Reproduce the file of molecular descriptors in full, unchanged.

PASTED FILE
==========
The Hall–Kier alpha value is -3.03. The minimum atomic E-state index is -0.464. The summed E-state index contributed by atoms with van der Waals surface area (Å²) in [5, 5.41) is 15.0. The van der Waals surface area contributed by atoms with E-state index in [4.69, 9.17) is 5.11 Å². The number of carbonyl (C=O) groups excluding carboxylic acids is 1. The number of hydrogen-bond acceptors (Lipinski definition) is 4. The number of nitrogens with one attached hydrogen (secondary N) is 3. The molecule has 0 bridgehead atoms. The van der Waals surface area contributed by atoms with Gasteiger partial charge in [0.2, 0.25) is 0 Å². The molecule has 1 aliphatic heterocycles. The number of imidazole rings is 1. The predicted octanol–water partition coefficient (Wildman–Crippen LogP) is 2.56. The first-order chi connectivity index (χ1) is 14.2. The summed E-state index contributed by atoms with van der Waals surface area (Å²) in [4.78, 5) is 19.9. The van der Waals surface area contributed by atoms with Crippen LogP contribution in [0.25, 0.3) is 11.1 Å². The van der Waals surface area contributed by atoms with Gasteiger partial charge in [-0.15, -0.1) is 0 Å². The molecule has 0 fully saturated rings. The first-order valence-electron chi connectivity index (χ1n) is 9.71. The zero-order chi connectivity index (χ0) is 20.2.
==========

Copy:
The Hall–Kier alpha value is -3.03. The minimum atomic E-state index is -0.464. The summed E-state index contributed by atoms with van der Waals surface area (Å²) in [5, 5.41) is 15.0. The van der Waals surface area contributed by atoms with E-state index in [4.69, 9.17) is 5.11 Å². The number of carbonyl (C=O) groups excluding carboxylic acids is 1. The number of hydrogen-bond acceptors (Lipinski definition) is 4. The number of nitrogens with one attached hydrogen (secondary N) is 3. The molecule has 0 bridgehead atoms. The van der Waals surface area contributed by atoms with Gasteiger partial charge in [0.2, 0.25) is 0 Å². The molecule has 1 aliphatic heterocycles. The number of imidazole rings is 1. The predicted octanol–water partition coefficient (Wildman–Crippen LogP) is 2.56. The first-order chi connectivity index (χ1) is 14.2. The summed E-state index contributed by atoms with van der Waals surface area (Å²) in [4.78, 5) is 19.9. The van der Waals surface area contributed by atoms with Crippen LogP contribution in [0.25, 0.3) is 11.1 Å². The van der Waals surface area contributed by atoms with Gasteiger partial charge in [-0.15, -0.1) is 0 Å². The molecule has 0 fully saturated rings. The first-order valence-electron chi connectivity index (χ1n) is 9.71. The zero-order chi connectivity index (χ0) is 20.2.